“It turned out that at that point in time, the suggestion did not come to fruition. A meeting of the leaders of the community, who headed the Consistory, took place in my presence. Some of them supported me and maintained that an Ashkenazic rav was needed in Paris, while others maintained that since most of the community was Sephardic, a Sephardic rav was sufficient. The latter view was accepted and my candidacy was rejected.

“When I was at the Rebbe three years later, he asked me what was happening regarding the rabbinic position in the Consistory. I said I did all that I could, but things did not work out. I noted that one of the rabbanim in Paris said that the suggestion did not pan out because I hadn’t treated the leaders of the Consistory nicely during that meeting. The Rebbe asked me about this and I said that in the opinion of that rav, when the topic of kashrus came up, I should not have said that the state of the kashrus system was no good. Instead, I should have said that I wanted to improve the kashrus system. Then I would have been accepted for the position.

“Hearing this, the Rebbe immediately said, ‘You said the right thing. It says, ‘this is what is impure,’ which means you need to point with a finger and say what is and isn’t kosher.’ I was pleased that at least I had been in line with the will of the Rebbe in this matter.”


In 5748, R’ Belinov founded the Vaad Rabbanei Lubavitch in France. He appointed Rabbi Hillel Pevsner as Av Beis Din and himself as assistant. With the passing of R’ Hillel on Tzom Gedalya 5769, R’ Belinov was appointed Av Beis Din.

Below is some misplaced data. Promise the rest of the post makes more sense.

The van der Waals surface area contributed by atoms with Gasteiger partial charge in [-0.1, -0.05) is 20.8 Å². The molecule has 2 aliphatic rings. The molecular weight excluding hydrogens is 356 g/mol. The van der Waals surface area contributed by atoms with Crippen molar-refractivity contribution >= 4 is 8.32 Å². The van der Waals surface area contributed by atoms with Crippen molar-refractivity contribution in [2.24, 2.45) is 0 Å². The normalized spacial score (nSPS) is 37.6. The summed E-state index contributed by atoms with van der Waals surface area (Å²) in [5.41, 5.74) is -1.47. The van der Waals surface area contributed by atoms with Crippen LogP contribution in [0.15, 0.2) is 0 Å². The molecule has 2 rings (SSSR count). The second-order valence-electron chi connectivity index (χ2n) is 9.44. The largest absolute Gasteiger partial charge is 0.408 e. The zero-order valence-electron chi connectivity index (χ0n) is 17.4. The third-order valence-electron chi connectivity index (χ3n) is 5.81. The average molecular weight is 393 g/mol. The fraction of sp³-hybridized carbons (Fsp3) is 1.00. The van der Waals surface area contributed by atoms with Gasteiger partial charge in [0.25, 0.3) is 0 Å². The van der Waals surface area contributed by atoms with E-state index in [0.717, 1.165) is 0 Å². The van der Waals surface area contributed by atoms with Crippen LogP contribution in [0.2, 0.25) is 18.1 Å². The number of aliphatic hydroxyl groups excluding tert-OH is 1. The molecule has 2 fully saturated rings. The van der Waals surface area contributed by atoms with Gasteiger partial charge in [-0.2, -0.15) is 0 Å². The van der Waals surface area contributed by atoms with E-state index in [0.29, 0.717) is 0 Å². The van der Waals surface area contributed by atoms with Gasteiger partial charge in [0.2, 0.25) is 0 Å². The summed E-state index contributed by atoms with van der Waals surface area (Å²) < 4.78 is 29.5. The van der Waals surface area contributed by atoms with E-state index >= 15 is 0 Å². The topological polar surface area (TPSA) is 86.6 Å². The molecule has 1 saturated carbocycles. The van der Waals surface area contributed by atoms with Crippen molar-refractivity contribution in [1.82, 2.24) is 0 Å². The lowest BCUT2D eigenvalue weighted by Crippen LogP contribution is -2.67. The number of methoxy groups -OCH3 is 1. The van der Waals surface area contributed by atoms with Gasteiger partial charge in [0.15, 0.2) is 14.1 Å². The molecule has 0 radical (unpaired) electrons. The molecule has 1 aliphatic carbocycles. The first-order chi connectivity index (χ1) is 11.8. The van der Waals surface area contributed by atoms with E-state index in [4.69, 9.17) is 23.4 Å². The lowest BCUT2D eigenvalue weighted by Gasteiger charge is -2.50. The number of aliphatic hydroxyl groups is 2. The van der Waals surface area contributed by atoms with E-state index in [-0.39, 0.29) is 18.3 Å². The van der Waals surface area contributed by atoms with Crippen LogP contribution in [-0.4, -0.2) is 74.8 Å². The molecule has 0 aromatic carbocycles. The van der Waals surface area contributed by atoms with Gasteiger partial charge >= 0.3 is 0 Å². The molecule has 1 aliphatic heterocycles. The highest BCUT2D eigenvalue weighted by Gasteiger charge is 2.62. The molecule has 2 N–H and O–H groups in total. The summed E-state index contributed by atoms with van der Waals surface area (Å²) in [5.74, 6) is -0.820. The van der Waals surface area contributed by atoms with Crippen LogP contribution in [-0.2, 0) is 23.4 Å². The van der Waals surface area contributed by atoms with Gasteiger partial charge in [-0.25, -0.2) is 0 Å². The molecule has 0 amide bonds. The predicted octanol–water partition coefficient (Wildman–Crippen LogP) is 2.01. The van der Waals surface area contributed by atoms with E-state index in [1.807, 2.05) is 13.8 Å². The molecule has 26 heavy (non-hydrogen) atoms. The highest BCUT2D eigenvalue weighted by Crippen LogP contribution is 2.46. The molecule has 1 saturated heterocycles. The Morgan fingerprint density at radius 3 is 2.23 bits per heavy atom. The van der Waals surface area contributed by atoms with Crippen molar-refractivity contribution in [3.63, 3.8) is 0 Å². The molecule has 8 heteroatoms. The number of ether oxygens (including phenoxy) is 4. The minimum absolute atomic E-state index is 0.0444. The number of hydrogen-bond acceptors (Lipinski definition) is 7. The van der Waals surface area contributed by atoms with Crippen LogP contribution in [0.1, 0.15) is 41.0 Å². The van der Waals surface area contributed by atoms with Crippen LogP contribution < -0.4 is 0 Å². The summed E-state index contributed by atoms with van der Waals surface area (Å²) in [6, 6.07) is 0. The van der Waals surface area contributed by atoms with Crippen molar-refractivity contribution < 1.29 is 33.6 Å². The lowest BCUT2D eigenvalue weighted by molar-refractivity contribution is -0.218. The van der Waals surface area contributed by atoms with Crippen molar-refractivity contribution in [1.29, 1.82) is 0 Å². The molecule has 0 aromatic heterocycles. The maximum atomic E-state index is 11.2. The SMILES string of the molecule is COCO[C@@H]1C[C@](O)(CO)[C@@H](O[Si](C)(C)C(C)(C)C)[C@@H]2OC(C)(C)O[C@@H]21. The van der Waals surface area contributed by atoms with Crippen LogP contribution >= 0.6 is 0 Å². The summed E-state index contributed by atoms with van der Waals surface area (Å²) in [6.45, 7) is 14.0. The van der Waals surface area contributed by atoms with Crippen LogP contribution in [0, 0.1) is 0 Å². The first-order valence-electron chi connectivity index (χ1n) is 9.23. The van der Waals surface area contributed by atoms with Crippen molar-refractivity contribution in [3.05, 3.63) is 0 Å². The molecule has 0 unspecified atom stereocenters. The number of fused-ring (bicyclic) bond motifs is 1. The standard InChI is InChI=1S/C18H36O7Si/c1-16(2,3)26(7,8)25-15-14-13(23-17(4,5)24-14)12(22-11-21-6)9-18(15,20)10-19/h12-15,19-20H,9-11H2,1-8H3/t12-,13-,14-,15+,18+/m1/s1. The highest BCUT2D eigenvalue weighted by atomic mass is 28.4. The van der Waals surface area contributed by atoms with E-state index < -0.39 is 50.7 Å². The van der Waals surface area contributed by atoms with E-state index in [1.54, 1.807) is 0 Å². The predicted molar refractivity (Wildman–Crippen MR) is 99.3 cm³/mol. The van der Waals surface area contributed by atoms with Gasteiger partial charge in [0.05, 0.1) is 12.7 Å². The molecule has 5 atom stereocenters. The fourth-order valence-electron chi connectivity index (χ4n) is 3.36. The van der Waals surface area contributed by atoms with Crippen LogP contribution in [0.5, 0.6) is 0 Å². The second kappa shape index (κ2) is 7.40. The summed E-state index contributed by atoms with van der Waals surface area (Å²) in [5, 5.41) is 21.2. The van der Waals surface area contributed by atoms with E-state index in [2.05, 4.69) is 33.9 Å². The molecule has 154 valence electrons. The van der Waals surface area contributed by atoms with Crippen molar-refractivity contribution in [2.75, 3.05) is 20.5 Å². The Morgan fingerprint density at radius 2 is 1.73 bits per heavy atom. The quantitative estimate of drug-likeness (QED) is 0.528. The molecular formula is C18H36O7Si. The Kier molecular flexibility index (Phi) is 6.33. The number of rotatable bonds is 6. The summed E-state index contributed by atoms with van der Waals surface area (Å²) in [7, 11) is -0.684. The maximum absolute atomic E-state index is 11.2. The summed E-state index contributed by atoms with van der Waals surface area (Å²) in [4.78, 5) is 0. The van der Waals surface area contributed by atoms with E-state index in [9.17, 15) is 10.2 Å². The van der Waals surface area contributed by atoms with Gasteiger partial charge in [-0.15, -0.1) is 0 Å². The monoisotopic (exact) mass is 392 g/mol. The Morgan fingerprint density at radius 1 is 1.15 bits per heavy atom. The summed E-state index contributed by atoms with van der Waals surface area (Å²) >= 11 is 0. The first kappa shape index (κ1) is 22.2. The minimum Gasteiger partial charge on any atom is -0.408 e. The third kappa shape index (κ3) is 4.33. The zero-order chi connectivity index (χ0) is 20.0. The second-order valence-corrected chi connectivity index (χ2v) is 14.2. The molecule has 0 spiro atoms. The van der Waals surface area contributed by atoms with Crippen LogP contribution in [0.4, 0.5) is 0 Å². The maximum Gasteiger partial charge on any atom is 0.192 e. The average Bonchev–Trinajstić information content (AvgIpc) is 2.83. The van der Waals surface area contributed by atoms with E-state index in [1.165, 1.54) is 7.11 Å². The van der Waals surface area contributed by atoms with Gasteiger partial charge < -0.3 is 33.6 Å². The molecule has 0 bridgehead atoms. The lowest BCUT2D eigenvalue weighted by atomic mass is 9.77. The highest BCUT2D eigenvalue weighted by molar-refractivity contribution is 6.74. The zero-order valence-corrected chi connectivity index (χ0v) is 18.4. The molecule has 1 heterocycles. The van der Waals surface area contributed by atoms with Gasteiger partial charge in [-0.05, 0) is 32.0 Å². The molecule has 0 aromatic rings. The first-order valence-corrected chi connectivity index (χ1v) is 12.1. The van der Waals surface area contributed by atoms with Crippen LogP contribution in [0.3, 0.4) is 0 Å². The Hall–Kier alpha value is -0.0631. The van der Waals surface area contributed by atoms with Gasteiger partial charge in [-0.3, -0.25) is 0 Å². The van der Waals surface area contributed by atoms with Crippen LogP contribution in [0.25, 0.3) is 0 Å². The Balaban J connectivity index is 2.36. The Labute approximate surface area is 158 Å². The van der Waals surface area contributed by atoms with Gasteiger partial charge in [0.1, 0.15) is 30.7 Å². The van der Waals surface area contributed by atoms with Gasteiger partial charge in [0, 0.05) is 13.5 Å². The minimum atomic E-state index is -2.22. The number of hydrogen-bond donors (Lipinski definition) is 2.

In this rabbinic position, R’ Belinov was moser nefesh to increase Torah and halacha, serving as the famous address for any and all queries. He would respond clearly and pleasantly with the Torah’s view to numerous inquiries every day.

From among the vast sea of questions that R’ Belinov responded to, some of the responsa were published as Igros Mordechai. It is a treasury of legal decisions to individuals, rabbanim, and leaders of communities across Europe, and France in particular.

Aside from his well-reasoned answers, he also responded to famous rabbanim who would ask him for sources for halachic issues, before the era of computer databases. R’ Belinov was a walking computer and would generally answer right away with several lines of sources.

The Shatzer Rebbe told about R’ Belinov’s special divine assistance in his psakim and his power of rabbanus. Years ago, a sad story occurred within a certain family in the Jewish community in France. The issue made its way to his door, and after delving into the matter, he came to the conclusion that the two individuals were forbidden to marry each other.

After the parties went home, he was concerned lest, in the ensuing years there would come a time when they would want to marry. He wasn’t young and if they wanted to marry down the road, who would stop them? The matter wasn’t well-known and he didn’t want to publicize it to battei din so as not to shame the individuals in question. Moreover, they said they did not intend on marrying, so why shame them for no reason?